Saturday, May 15, 2010
Update on Andrew
Wednesday afternoon we got a phone call from a nurse in the genetics division at Cardinal Glennon Hospital. Andrew's state-mandated newborn screening came back showing elevated tyrosine levels (normal is ~250 and his were ~750). He needed to go in Thursday morning to see one of their specialists and have some more testing done. The screening is not definitive, she said; it is an indication that they need to run some additional tests to see what is going on.
While we were caught by surprise by this news, and would have of course preferred that Andrew's screening had come back "all clear," we were thankful that we were headed straight to one of the best pediatric care facilities in the midwest. We were told that we would meet with a genetic counselor, then with the specialist. They would do more blood work, as well as a urine analysis.
The "peace that passes understanding" proceeded to envelop us.
Thursday morning, we headed to Cardinal Glennon (about an hour away) with Andrew. Almost everyone we dealt with was very pleasant to work with. The nurse, doctor, and geneticist were upbeat about how well Andrew is thriving and seemed hopeful that the tests will show that his tyrosine levels have gone down to normal.
I'm so glad I took pictures of his beautiful feet on Wednesday (before The Phone Call), because now he has a horribly bruised foot from trying to get enough blood for the amino acid testing. They used that partial vial for the bili test and the lab tech got a vein in his hand on the first try for another vial, which was much less traumatic. The results will hopefully be in next week.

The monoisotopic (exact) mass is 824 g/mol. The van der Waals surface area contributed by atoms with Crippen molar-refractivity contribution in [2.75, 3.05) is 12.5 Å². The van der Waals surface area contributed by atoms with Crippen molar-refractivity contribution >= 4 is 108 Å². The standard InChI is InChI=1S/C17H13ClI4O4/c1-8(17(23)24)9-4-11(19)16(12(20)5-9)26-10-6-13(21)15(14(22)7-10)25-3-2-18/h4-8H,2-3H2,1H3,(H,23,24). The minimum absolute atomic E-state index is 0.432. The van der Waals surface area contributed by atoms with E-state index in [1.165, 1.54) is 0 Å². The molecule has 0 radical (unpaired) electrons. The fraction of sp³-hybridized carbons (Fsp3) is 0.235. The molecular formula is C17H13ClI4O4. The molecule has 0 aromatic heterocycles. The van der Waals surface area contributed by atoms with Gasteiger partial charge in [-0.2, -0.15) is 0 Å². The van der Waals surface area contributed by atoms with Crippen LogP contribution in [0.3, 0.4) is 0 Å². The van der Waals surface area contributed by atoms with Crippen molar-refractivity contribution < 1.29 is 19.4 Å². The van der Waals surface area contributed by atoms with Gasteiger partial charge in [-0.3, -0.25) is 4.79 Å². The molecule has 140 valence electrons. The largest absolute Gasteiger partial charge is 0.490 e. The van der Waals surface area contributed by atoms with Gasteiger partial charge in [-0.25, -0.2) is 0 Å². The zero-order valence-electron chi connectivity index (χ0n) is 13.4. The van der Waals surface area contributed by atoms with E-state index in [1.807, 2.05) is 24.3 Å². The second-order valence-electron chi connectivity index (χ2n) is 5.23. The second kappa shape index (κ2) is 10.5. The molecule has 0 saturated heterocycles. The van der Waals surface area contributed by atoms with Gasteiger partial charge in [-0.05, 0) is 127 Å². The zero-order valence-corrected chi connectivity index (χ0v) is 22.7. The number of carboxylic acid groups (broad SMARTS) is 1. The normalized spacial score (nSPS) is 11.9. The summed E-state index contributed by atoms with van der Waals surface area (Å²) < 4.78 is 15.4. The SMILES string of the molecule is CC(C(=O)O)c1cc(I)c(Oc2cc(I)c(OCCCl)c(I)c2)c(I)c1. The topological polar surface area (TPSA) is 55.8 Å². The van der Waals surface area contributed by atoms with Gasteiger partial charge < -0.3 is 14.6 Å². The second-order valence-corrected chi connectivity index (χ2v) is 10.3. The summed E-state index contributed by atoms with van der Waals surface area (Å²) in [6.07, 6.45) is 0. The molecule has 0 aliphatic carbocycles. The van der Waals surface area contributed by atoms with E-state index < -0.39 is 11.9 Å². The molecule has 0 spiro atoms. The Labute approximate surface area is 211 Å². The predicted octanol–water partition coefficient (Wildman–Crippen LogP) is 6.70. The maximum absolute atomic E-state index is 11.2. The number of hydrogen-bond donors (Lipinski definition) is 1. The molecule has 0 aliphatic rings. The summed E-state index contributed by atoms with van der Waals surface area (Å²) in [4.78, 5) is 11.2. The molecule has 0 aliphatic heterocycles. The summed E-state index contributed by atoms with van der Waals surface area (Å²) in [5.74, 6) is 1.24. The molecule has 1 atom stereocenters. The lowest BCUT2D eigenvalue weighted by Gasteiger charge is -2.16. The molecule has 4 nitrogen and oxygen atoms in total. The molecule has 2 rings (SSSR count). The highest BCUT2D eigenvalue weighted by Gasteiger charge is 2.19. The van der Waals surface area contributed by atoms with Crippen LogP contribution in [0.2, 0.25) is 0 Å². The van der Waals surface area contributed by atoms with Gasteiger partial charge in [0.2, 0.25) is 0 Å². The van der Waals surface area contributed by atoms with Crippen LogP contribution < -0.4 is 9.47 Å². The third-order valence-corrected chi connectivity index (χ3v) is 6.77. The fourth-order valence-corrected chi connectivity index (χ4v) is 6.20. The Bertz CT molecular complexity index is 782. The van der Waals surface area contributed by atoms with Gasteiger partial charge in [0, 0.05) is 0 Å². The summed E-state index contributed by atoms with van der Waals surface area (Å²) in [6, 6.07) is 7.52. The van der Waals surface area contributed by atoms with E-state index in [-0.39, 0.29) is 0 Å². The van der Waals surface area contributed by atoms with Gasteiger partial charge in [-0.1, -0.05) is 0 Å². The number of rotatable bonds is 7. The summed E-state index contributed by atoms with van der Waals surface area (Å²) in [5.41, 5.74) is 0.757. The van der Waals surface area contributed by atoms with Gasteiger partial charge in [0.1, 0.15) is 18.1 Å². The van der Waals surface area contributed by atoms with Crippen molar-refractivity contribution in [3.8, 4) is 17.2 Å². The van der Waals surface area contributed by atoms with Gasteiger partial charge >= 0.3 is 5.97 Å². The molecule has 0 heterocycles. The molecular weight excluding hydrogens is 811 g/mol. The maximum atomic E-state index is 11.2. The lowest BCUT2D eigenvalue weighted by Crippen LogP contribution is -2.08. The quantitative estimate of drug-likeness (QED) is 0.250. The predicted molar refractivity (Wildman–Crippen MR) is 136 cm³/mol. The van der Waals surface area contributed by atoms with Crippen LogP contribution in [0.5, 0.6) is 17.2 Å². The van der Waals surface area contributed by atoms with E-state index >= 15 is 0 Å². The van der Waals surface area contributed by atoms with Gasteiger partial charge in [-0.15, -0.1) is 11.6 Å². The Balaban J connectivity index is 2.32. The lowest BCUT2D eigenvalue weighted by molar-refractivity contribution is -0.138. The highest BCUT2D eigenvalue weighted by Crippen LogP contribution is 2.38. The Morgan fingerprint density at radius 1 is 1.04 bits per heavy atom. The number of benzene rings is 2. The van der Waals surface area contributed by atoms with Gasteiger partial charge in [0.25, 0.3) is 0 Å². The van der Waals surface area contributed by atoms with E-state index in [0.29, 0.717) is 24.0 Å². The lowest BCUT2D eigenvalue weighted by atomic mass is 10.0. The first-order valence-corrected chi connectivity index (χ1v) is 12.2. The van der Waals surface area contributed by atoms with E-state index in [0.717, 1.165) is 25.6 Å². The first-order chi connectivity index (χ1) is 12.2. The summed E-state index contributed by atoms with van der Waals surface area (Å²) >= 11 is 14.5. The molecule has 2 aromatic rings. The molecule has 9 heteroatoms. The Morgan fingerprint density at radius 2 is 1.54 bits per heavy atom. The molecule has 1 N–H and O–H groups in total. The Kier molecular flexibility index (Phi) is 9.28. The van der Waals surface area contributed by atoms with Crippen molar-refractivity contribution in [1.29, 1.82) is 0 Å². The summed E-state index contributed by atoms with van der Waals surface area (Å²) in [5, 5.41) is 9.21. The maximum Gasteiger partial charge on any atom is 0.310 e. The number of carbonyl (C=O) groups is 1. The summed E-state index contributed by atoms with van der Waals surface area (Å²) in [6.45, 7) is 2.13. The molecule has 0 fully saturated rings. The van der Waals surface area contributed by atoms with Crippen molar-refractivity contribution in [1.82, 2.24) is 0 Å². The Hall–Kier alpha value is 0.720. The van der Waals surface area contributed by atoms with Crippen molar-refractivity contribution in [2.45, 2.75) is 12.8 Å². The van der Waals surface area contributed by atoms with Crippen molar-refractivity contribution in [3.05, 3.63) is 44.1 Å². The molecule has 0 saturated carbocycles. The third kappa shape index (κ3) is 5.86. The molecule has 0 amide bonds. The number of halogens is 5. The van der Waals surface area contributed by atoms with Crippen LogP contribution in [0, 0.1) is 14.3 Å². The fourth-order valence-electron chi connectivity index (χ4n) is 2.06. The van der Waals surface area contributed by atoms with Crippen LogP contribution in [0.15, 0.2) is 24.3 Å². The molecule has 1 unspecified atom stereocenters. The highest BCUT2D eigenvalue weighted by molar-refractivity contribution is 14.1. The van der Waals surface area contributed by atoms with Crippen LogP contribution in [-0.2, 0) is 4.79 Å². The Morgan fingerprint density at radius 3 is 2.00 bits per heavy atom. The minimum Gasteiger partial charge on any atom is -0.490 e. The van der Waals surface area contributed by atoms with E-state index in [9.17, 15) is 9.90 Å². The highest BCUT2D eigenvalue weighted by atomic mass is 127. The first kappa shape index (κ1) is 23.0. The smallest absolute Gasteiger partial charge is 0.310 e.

Some info we've learned about tyrosinemia:
There are three main types of genetically-passed-on tyrosinemia, plus transient (temporary) tyrosinemia that can be caused by a variety of factors. We don't don't much about the ramifications of tyrosinemia, other than that they can be potentially very serious and vary widely according to type. A few links with more info on tyrosinemia, for those who are interested:
Info on various forms; this link is to an overview page, which links to other sections
An article for health care providers
6 pages of info on elveated tyrosine levels in newborns
Article specific to the genetic forms; very interesting
Article specific to Types I and II
From our human perspective, the best case scenario would be to find that Andrew's elevated levels are already dropping and to see them continue to fall over the next several weeks. On the other hand, His ways are not our ways and His thoughts are not our thoughts. Our prayer is that we would get an accurate diagnosis as quickly as possible; that God will give us wisdom; and that He will help us to love and care for Andrew as He would. We are at peace as we wait. And we treasure your continued prayers.
In the meantime, Andrew seems to be thriving. He is nursing great, having lots (relatively) of wide-eyed awake time, digesting well, gaining weight, and getting sweeter every day. He is so dear to our hearts.